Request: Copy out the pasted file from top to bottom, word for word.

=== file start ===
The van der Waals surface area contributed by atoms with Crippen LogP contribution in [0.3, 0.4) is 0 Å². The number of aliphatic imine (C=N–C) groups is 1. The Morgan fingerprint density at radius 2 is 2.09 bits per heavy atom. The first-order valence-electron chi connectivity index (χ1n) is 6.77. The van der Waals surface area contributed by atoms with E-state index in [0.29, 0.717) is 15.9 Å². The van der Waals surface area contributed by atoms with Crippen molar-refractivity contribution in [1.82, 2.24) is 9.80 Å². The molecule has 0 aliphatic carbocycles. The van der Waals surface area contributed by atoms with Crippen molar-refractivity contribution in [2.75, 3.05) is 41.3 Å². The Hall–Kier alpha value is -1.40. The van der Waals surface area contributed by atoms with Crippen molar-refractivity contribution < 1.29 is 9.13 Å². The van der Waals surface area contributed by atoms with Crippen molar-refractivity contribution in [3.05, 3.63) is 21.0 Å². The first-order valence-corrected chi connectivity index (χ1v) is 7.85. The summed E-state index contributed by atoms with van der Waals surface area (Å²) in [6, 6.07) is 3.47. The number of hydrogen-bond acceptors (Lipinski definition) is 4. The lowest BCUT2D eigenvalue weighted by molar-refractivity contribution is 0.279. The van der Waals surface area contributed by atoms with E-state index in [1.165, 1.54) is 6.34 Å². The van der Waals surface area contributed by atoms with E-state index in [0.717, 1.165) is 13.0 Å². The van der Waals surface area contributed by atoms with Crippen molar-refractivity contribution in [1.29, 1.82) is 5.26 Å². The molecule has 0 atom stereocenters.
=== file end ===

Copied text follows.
The van der Waals surface area contributed by atoms with Crippen LogP contribution in [0.3, 0.4) is 0 Å². The number of aliphatic imine (C=N–C) groups is 1. The Morgan fingerprint density at radius 2 is 2.09 bits per heavy atom. The first-order valence-electron chi connectivity index (χ1n) is 6.77. The van der Waals surface area contributed by atoms with E-state index in [0.29, 0.717) is 15.9 Å². The van der Waals surface area contributed by atoms with Crippen molar-refractivity contribution in [1.82, 2.24) is 9.80 Å². The molecule has 0 aliphatic carbocycles. The van der Waals surface area contributed by atoms with Crippen molar-refractivity contribution in [2.75, 3.05) is 41.3 Å². The Hall–Kier alpha value is -1.40. The van der Waals surface area contributed by atoms with Crippen molar-refractivity contribution < 1.29 is 9.13 Å². The van der Waals surface area contributed by atoms with Crippen molar-refractivity contribution in [3.05, 3.63) is 21.0 Å². The first-order valence-corrected chi connectivity index (χ1v) is 7.85. The summed E-state index contributed by atoms with van der Waals surface area (Å²) in [6, 6.07) is 3.47. The number of hydrogen-bond acceptors (Lipinski definition) is 4. The lowest BCUT2D eigenvalue weighted by molar-refractivity contribution is 0.279. The van der Waals surface area contributed by atoms with E-state index in [1.165, 1.54) is 6.34 Å². The van der Waals surface area contributed by atoms with E-state index in [0.717, 1.165) is 13.0 Å². The van der Waals surface area contributed by atoms with Crippen molar-refractivity contribution in [1.29, 1.82) is 5.26 Å². The molecule has 0 atom stereocenters.